Whether or not education reform addressed graduation rates and college readiness, those giant issues make the rest of the reform effort seem shortsighted or, at best, a mere prelude. And now there is a divide between public educators who feel excited about the strides they’ve made and charter school leaders who don’t get why college wasn’t more blatantly the point from the start.

“Raising the academic bar for a large part of the population is an important goal, but it’s not enough. Parents in suburban districts and wealthy parents who send their kids to private schools would never allow that to be a sufficient measure of progress,” says Evan Rudall, co-founder of Roxbury Preparatory Charter School and now chief operating office of UnCommon Schools, a nonprofit charter school management organization based in New York City.

His point is that making “adequate yearly progress” — a measure of school improvement under No Child Left Behind—matters only if kids graduate and leave prepared for higher education. That precise goal, though, remains a reach for many low-income city kids because, unlike many charter and pilot schools created around strong and defined school cultures, your average comprehensive urban high school has been allowed to drift. Some, like Brighton High, have created ways to reach students with more individualized attention, or have partnered with organizations to give students access to experiences and support they wouldn’t otherwise get. Other schools, though, look only marginally different after 15 years of reform.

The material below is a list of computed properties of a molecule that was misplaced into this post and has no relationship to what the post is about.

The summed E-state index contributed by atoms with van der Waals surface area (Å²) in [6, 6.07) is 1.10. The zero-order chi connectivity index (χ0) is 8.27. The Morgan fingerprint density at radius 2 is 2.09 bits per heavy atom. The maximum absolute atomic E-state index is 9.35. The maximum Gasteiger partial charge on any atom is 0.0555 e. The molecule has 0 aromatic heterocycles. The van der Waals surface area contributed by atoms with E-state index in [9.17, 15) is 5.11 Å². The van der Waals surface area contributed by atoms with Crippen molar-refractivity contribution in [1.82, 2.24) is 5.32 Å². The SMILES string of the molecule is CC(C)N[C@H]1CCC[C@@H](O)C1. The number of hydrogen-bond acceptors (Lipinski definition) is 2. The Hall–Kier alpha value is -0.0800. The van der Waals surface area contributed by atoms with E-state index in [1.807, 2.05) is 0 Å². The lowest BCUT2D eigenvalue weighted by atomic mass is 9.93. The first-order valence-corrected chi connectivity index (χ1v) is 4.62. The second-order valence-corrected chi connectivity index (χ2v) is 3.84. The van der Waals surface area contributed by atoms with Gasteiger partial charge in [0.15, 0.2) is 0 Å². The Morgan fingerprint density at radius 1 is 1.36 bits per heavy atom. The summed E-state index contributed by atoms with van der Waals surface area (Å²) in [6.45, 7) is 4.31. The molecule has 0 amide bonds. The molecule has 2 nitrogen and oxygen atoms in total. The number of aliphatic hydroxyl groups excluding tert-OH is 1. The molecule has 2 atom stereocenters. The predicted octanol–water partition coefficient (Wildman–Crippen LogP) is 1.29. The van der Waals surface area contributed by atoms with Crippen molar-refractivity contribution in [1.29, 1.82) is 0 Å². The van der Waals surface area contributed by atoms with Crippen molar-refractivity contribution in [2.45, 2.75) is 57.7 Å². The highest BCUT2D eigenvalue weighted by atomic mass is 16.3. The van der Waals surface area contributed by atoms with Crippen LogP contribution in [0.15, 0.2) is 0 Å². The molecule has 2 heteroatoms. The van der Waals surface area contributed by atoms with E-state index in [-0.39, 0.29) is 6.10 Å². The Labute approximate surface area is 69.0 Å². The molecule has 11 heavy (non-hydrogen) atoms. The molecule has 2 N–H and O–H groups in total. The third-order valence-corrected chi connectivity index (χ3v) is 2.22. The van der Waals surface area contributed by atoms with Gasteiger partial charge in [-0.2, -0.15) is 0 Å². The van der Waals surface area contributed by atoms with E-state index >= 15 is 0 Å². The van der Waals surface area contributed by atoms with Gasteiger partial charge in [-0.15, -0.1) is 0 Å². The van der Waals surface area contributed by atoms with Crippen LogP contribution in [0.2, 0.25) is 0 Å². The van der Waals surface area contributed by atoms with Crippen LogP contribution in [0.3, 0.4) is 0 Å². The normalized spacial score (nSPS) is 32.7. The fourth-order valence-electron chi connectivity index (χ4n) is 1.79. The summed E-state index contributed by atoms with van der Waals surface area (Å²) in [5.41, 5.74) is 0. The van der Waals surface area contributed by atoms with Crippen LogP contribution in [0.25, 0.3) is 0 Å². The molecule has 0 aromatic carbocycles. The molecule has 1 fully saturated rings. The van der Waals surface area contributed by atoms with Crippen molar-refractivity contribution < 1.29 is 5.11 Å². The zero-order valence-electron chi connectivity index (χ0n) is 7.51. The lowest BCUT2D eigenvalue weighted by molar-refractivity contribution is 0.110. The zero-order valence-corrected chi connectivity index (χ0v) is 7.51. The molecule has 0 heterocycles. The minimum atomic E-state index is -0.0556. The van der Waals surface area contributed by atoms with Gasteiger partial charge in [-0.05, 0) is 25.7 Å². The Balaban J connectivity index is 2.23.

Aimee Bronhard, a 1998 graduate of B.M.C. Durfee High School in Fall River and its newly appointed guidance head, is blunt about her alma mater: “I feel we’ve been a dormant high school for a long time.” Principal Ralph Olsen, formerly principal at Framingham High, has a strong track record in urban schools, but he’s the third principal in five years to give it a try. The school schedule has changed three times as well, leaving seniors with transcripts that are a mish-mash of credit schemes.

Marlon Thompson, a Boston College
sophomore (see in front of BC’s
Burns Library), says a lot of his friends
didn’t graduate from high school and
ended up in jail or having kids. “They
just didn’t see the path to college.”

Bronhard believes students are capable of more, but just 27 percent of last year’s graduates went on to a four-year college and another 41 percent pursued a two-year education. At Wellesley High, by contrast, 94 percent enrolled at a four-year-college. Bronhard wants to make college a focus (and, as we spoke, scribbled a Post-It reminder to hold an SAT registration drive), but she spends time every day trying to keep kids from dropping out. The most prominent visual in the guidance lobby is a royal blue felt banner with glued-on white letters urging, STAY IN SCHOOL. Could you imagine that at Wellesley High?